1. Alan has completed the new Pain Recovery Program. To read or share it, use this link: http://go.tmswiki.org/newprogram
    Dismiss Notice

Can you improve without 100% belief?

Discussion in 'General Discussion Subforum' started by zero76, Jun 29, 2015.

  1. zero76

    zero76 New Member

    I can't seem to get to 100% belief that I have TMS. I finally went to a neurologist today to get a second opinion and unfortunately he said the same thing as the Othopedist. Disc herniations pressing on my nerve roots are causing the pain, and surgery is the next step. My symptoms match exactly with my Mri results, with the small exception of having no back pain at all, just sciatica.

    So my question is, can I still see some improvement if I am only 90-95% on board? I really do not want surgery, or I would have signed up months ago. But it's so hard to keep going with TMS when I've had no significant relief and my pain hasn't moved. I'm a month into the SEP, though I'm now focusing on bradys pain free for life program.
  2. Hiawatha922

    Hiawatha922 Peer Supporter

    I have the same questions, so I will look forward to any thoughts/perspectives that folks will share. TMS makes a lot of sense to me. My personality characteristics, my family history, etc. all seem to fit the "TMS profile". Nevertheless, I often wonder whether or not allergy or an immune process may account for my symptoms (allergies seem so wound up with my body pains/sensations). But if I believe that allergies account for some of my symptoms, I am not at 100% with TMS belief.

    Is 100% belief possible?
    Last edited: Jun 29, 2015
  3. Boston Redsox

    Boston Redsox Well Known Member

    It has to be 100 percent or it will not work as long as you been check out medically and cleared there can not be anything else but tms.

    Our brain will continually try us to think physical to distract us and its good at doing it.

    That's why we need 100 percent belief......
    Markus likes this.
  4. Lavender

    Lavender Well known member

    Same here. I am going to see a neurologist tomorrow. I cannot do nerve conduction tests so he will have to draw his conclusions based on my history. I don't know what I will do if the same options are given to me. Four years of unrelenting pain plus being unable to walk can have a person grasping at straws. The best case scenario would be to at least have solid proof if it is structural but it seems that the medical world cannot provide that.
  5. Ryan

    Ryan Well known member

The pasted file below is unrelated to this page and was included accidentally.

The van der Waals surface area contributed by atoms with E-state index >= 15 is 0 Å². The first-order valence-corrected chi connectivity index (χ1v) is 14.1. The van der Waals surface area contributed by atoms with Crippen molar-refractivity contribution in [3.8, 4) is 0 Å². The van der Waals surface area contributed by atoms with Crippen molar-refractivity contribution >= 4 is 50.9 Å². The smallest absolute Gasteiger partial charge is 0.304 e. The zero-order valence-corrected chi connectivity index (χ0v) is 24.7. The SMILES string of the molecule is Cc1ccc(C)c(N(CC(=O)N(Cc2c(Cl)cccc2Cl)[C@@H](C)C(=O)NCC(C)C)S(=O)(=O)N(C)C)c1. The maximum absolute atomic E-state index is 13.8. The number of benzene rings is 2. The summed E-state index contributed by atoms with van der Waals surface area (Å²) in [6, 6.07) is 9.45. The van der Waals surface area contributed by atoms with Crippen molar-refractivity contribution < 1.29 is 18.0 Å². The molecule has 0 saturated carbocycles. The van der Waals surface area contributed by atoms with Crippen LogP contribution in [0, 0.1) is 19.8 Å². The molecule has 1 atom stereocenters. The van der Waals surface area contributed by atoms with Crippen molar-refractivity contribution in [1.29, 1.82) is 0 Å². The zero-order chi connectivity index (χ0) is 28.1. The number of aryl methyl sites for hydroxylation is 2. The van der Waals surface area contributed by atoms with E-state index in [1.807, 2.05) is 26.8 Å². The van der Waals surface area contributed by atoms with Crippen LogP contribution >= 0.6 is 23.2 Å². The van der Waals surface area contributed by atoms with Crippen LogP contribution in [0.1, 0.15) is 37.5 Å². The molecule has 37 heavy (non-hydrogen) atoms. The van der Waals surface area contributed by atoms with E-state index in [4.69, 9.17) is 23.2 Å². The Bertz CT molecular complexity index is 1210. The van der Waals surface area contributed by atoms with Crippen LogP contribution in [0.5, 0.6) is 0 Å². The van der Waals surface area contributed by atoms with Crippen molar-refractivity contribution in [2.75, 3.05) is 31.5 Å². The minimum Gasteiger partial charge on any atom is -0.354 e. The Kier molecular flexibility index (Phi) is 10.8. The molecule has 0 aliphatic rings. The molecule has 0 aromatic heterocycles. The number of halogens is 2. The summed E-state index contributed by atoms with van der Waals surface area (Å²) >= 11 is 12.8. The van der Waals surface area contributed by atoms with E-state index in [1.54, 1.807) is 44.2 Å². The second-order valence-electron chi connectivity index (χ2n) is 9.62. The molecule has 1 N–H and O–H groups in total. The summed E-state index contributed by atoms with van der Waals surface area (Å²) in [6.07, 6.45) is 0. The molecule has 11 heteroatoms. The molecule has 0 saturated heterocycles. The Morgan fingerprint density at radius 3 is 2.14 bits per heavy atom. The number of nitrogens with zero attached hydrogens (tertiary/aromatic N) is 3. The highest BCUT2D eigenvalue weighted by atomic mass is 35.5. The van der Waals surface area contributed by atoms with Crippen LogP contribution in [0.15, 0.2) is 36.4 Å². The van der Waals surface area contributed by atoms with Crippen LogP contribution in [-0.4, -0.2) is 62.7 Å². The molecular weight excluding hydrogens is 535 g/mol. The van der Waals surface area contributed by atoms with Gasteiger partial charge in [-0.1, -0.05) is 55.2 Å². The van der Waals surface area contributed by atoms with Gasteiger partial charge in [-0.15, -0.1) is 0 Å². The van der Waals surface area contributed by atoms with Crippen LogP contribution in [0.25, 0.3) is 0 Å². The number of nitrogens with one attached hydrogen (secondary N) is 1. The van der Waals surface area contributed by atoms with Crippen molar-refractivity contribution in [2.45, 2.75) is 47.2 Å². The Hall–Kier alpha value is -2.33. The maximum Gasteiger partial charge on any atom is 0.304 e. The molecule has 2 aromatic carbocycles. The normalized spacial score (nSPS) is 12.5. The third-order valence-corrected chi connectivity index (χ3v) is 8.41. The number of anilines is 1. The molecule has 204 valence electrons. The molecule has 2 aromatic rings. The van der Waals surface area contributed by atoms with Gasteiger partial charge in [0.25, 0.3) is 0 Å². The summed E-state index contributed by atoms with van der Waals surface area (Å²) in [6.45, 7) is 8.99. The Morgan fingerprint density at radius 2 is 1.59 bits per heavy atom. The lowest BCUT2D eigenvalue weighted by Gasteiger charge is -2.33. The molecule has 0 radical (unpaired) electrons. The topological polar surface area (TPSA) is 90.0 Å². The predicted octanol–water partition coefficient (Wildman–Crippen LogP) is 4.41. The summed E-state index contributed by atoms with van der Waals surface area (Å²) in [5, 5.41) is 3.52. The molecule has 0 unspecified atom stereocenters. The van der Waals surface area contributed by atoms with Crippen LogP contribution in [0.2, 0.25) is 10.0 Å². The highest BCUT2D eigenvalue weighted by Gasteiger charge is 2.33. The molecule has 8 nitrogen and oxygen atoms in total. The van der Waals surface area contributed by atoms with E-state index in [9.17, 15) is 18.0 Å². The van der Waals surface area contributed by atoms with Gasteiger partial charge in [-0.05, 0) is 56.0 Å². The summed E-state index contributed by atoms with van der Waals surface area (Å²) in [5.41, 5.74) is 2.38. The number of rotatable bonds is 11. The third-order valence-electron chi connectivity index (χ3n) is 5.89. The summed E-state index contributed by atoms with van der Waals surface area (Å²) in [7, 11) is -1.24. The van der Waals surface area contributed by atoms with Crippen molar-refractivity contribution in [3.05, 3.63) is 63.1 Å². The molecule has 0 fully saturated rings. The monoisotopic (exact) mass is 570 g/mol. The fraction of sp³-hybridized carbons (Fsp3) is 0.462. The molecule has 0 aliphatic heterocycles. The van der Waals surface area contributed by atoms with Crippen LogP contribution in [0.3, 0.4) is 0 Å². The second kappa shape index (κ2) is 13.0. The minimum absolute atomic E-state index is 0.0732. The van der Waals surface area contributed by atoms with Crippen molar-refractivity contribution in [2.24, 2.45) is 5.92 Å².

100%belief is crucial in tms healing. If you don't believe, you will always have the dreaded fear and doubt lingering in the back of your mind.

    Belief is crucial in life. Try reading joe dispenza you are the placebo. His story is amazing and shows how belief can influence your health. Also bruce lipton stuffs shows how belief and your perception can change your reality.

    After all its your life, where there is the Ying there is the yang (stevo). The choice is up to you, but your mind is truly a powerful tool.

  6. IndiMarshall

    IndiMarshall Well known member

    Initially no one will have 100% belief.. just start with reading HBP .. as symptoms improve you will get 100% belief.

    Remove yourself from any groups involving mainstream medical system. completely immerse yourself in TMS books, success stories and Groups.

    Dont believe those MRI results.. unless you lost control on your bladder or any infections or tumours.
    Lizzy likes this.
  7. zero76

    zero76 New Member

    Thank you for the responses. Whenever I am reading a TMS book my belief is the strongest. Ryan, the joe dispenza book sounds like it's exactly what I need to read next. I believe in TMS, but I need to work on increasing the strength of my belief. I think I've been waiting for improvement in my symptoms in order to increase my belief, rather than increasing my belief in order to improve my symptoms.
    Boston Redsox and IndiMarshall like this.
  8. Boston Redsox

    Boston Redsox Well Known Member

    Know you are getting it.☺
    Melb1971 likes this.
  9. IrishSceptic

    IrishSceptic Podcast Visionary

    Yes , I got partial relief intially as I was intensely skeptical but as symptoms move around/disappear it reassures you that it is TMS leading to greater belief in the diagnosis
  10. KevinB

    KevinB Well known member

    Hey zero76,

    I've struggled with the same thing: MRI showing herniation and nerve contact in lower back - but as you've noted, and Dr. Sarno states, it makes NO sense to have the issue in the back, yet NO PAIN THERE, but rather in other body parts. Just think about that for a moment. That would be like breaking your toe, but feeling the pain in your low back....it's nonsensical.

    A quote I read often when I feel the doubt creeping in: "...even when a herniated disk leads to sustained compression of certain nerves, numbness and loss of function is the ultimate result, NOT PAIN" (emphasis mine). They say that a "pinched/compressed" nerve will rather quickly stop sending pain signals and basically "die", so why in the world would we have buttock and leg pain lasting for months and years? It really makes zero sense. Do not do the surgery. Throw away your MRI results and just focus on TMS for now. See a therapist if you need to really unlock some deep things.

    Good luck.
    IndiMarshall likes this.
  11. zero76

    zero76 New Member

    Thanks Kevin. Yes, I'm trying to ignore my Mri. This dr told me my discs looked like that of a 60 yr old and that actually made me feel BETTER since I've read so many cases of Drs saying that when clearly that's not the case. Instead of scaring me it made me less confident in his diagnoses and I wanted to laugh. And both doctors I've seen totally blew me off when I questioned if it could be piriformis syndrome. Both said if it looks like a disc problem why go searching for other answers? So they don't really know. I have to keep reminding myself of this.
  12. Forest

    Forest Beloved Grand Eagle